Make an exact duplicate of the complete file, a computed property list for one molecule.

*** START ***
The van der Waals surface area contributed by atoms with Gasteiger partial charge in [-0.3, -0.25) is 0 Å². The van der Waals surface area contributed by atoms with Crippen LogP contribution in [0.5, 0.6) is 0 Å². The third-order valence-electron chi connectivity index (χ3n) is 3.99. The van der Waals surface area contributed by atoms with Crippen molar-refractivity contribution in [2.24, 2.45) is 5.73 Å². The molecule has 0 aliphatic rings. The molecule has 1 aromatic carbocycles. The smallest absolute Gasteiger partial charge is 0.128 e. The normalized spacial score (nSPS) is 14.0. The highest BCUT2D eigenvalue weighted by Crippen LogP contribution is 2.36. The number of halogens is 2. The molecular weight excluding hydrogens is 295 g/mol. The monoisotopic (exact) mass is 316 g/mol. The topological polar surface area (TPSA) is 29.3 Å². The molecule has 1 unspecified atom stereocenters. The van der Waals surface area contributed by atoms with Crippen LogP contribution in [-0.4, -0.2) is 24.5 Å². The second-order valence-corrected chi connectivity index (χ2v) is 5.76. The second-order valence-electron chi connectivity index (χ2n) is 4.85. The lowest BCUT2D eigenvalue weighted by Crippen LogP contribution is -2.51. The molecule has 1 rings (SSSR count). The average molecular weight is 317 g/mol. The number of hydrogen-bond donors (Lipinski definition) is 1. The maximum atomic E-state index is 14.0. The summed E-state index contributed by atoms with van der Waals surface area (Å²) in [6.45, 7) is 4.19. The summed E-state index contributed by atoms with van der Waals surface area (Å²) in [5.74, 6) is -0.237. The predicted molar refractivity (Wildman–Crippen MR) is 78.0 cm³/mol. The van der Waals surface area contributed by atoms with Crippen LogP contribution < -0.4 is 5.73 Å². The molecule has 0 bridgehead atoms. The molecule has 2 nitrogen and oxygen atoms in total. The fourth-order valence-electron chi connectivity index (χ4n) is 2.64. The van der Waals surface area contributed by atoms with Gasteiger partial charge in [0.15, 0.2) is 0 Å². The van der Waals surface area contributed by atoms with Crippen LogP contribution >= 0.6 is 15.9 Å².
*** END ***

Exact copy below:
The van der Waals surface area contributed by atoms with Gasteiger partial charge in [-0.3, -0.25) is 0 Å². The van der Waals surface area contributed by atoms with Crippen LogP contribution in [0.5, 0.6) is 0 Å². The third-order valence-electron chi connectivity index (χ3n) is 3.99. The van der Waals surface area contributed by atoms with Crippen molar-refractivity contribution in [2.24, 2.45) is 5.73 Å². The molecule has 0 aliphatic rings. The molecule has 1 aromatic carbocycles. The smallest absolute Gasteiger partial charge is 0.128 e. The normalized spacial score (nSPS) is 14.0. The highest BCUT2D eigenvalue weighted by Crippen LogP contribution is 2.36. The number of halogens is 2. The molecular weight excluding hydrogens is 295 g/mol. The monoisotopic (exact) mass is 316 g/mol. The topological polar surface area (TPSA) is 29.3 Å². The molecule has 1 unspecified atom stereocenters. The van der Waals surface area contributed by atoms with Crippen LogP contribution in [-0.4, -0.2) is 24.5 Å². The second-order valence-corrected chi connectivity index (χ2v) is 5.76. The second-order valence-electron chi connectivity index (χ2n) is 4.85. The lowest BCUT2D eigenvalue weighted by Crippen LogP contribution is -2.51. The molecule has 1 rings (SSSR count). The average molecular weight is 317 g/mol. The number of hydrogen-bond donors (Lipinski definition) is 1. The maximum atomic E-state index is 14.0. The summed E-state index contributed by atoms with van der Waals surface area (Å²) in [6.45, 7) is 4.19. The summed E-state index contributed by atoms with van der Waals surface area (Å²) in [5.74, 6) is -0.237. The predicted molar refractivity (Wildman–Crippen MR) is 78.0 cm³/mol. The van der Waals surface area contributed by atoms with Crippen LogP contribution < -0.4 is 5.73 Å². The molecule has 0 bridgehead atoms. The molecule has 2 nitrogen and oxygen atoms in total. The fourth-order valence-electron chi connectivity index (χ4n) is 2.64. The van der Waals surface area contributed by atoms with Gasteiger partial charge in [0.15, 0.2) is 0 Å². The van der Waals surface area contributed by atoms with Crippen LogP contribution >= 0.6 is 15.9 Å².